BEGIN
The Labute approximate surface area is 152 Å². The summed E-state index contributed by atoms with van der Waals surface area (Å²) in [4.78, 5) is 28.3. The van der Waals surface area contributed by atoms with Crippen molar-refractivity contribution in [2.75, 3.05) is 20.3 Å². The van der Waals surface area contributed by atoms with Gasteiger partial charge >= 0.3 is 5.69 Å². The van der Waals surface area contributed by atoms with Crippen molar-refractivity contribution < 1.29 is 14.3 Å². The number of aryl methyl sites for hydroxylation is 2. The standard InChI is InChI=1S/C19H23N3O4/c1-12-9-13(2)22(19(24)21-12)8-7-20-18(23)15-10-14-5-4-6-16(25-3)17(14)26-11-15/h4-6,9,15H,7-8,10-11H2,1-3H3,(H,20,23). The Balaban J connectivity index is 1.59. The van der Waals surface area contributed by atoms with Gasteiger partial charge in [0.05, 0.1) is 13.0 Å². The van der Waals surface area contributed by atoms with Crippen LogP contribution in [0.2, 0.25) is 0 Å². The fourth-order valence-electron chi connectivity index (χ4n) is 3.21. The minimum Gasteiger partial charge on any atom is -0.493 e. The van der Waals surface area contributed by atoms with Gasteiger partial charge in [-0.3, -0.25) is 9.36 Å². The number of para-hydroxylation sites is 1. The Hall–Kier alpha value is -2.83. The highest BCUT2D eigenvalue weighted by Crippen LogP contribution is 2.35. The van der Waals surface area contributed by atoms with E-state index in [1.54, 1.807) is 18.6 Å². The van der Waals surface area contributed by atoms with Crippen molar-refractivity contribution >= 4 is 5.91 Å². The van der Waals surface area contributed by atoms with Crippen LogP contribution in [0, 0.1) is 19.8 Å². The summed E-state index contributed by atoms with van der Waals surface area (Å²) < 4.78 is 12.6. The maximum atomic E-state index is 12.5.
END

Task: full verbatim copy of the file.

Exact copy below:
The Labute approximate surface area is 152 Å². The summed E-state index contributed by atoms with van der Waals surface area (Å²) in [4.78, 5) is 28.3. The van der Waals surface area contributed by atoms with Crippen molar-refractivity contribution in [2.75, 3.05) is 20.3 Å². The van der Waals surface area contributed by atoms with Gasteiger partial charge >= 0.3 is 5.69 Å². The van der Waals surface area contributed by atoms with Crippen molar-refractivity contribution < 1.29 is 14.3 Å². The number of aryl methyl sites for hydroxylation is 2. The standard InChI is InChI=1S/C19H23N3O4/c1-12-9-13(2)22(19(24)21-12)8-7-20-18(23)15-10-14-5-4-6-16(25-3)17(14)26-11-15/h4-6,9,15H,7-8,10-11H2,1-3H3,(H,20,23). The Balaban J connectivity index is 1.59. The van der Waals surface area contributed by atoms with Gasteiger partial charge in [0.05, 0.1) is 13.0 Å². The van der Waals surface area contributed by atoms with Crippen LogP contribution in [0.2, 0.25) is 0 Å². The fourth-order valence-electron chi connectivity index (χ4n) is 3.21. The minimum Gasteiger partial charge on any atom is -0.493 e. The van der Waals surface area contributed by atoms with Gasteiger partial charge in [-0.3, -0.25) is 9.36 Å². The number of para-hydroxylation sites is 1. The Hall–Kier alpha value is -2.83. The highest BCUT2D eigenvalue weighted by Crippen LogP contribution is 2.35. The van der Waals surface area contributed by atoms with E-state index in [1.54, 1.807) is 18.6 Å². The van der Waals surface area contributed by atoms with Crippen molar-refractivity contribution >= 4 is 5.91 Å². The van der Waals surface area contributed by atoms with Crippen LogP contribution in [0, 0.1) is 19.8 Å². The summed E-state index contributed by atoms with van der Waals surface area (Å²) < 4.78 is 12.6. The maximum atomic E-state index is 12.5.